S.M. doesn’t want his own Facebook, but feels content to look over my shoulder when I use my account. In this case, I saw Glenn Beck’s post about his daughter and the temple. One of the anti-Mormon comments had 38 or so replies. So I clicked that to read the replies.
In all 38 replies at the time, none of them addressed Mormon definitions. None of them touched on the Trinity. They did, however, show a variety of good and bad replies. The defensive tone colored both parties, except in rare instances where the commenter answered correctly encouraging the Mormon to read beyond the biases of both parties.
S.M. said. “Type a reply to that person!” He pointed at one who denounced any rebuttal because of where the information came from.
I laughed and said, “I can’t. Don’t you know that my relatives will read it, too?”
“Oh. It’s not private?” S.M. looked puzzled.
“Nope. My relatives will most definitely take exception to my reply.”
“Don’t they already know you are not Mormon, but a Christian?” S.M. still didn’t understand. Then, again, he grew up in a non-Mormon home.
“Yes, but as long as I don’t refute it, we are on speaking terms.” I’ve read and heard many stories of families splitting because one became a Christian or atheist or agnostic in the family. People have lost jobs or promotions for not being Mormon. “That’s why I write anonymously.”
“But your Facebook isn’t anonymous.” S.M. nodded.
“Nope. My friend has many accounts on social media. That smart phone goes everywhere with her, and I really am not interested in having that many accounts. It’s enough to take care of my blog and twitter account, with her help, of course.” I shook my head and continued. “Really. I like that my real Facebook account is me. People have got to stop Bible thumping Mormons, using caps, and letting their bitterness come through. So many people are trying to speak to that community, like Ravi Zacharias.”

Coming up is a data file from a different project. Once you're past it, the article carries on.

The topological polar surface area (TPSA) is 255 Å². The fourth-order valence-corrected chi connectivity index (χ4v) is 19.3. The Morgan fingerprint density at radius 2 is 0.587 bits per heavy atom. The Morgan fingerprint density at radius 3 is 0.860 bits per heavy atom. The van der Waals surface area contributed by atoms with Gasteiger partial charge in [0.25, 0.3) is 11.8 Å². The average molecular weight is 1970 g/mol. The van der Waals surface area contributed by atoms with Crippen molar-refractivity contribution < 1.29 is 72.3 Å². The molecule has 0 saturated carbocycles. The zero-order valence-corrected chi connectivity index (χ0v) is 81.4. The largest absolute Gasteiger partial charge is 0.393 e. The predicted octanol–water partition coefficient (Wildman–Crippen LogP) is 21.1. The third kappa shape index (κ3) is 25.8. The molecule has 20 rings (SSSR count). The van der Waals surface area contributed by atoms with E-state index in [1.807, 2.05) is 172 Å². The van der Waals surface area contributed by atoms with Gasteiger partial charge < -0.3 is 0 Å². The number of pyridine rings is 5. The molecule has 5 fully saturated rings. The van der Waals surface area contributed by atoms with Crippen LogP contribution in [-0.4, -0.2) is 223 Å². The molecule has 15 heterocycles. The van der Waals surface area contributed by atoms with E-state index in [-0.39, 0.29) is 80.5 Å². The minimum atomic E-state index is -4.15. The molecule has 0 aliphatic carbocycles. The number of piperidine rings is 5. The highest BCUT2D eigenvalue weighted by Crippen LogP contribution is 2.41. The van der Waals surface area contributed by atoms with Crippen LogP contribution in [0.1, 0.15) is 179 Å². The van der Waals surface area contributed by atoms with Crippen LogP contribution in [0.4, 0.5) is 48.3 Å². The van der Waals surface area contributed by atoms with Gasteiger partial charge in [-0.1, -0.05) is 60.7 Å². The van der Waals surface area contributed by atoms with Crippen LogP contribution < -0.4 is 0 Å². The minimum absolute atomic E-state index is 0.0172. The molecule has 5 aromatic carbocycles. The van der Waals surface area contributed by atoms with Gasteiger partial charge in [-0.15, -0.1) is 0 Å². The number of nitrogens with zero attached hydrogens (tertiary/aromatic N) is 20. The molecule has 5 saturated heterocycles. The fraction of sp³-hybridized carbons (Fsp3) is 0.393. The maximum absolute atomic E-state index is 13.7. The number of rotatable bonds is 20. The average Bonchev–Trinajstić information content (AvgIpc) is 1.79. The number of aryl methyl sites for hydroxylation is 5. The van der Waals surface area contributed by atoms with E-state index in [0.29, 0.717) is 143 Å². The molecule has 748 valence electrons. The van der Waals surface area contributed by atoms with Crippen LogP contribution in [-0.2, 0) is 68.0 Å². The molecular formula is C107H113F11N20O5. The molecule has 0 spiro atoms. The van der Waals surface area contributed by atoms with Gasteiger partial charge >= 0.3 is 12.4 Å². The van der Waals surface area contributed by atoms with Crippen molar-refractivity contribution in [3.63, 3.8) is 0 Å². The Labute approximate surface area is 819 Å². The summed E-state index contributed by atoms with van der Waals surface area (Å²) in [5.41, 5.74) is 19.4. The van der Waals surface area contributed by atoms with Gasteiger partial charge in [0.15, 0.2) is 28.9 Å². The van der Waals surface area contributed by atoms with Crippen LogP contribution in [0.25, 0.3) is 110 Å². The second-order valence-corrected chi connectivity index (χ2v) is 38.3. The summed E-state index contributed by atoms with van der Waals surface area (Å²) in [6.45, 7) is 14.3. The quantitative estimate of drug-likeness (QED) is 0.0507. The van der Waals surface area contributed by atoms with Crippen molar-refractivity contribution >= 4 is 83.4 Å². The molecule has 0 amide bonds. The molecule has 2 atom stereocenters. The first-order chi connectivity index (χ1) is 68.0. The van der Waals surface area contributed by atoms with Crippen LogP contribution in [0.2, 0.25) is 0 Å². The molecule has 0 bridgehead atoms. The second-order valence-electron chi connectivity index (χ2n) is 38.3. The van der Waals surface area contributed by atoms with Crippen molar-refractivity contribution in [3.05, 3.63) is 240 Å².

That poor man had some dissenters when he spoke at the Mormon church even though he never compromised in doing so. In many ways, Ravi was being a missionary toward them. That’s what we need to be towards Mormons. We need to show our better side, but speak truth when the Holy Spirit prods us.
CAPS in internet speak means shouting, my friend explained, and I didn’t need her to explain it to me as it feels like shouting when you read it. Also, my friend pointed out how people’s replies are way too long. Short replies actually get read. Long replies get skimmed, and often misunderstood or not read at all.
“So how do we reach Mormons?” S.M. says this in such a way that I almost feel his hopelessness.
“One person, one relationship at a time. But we need to start recognizing that the Mormon church uses the words we use differently before we can speak into their lives. That’s what I’ll begin writing about next week.” I said.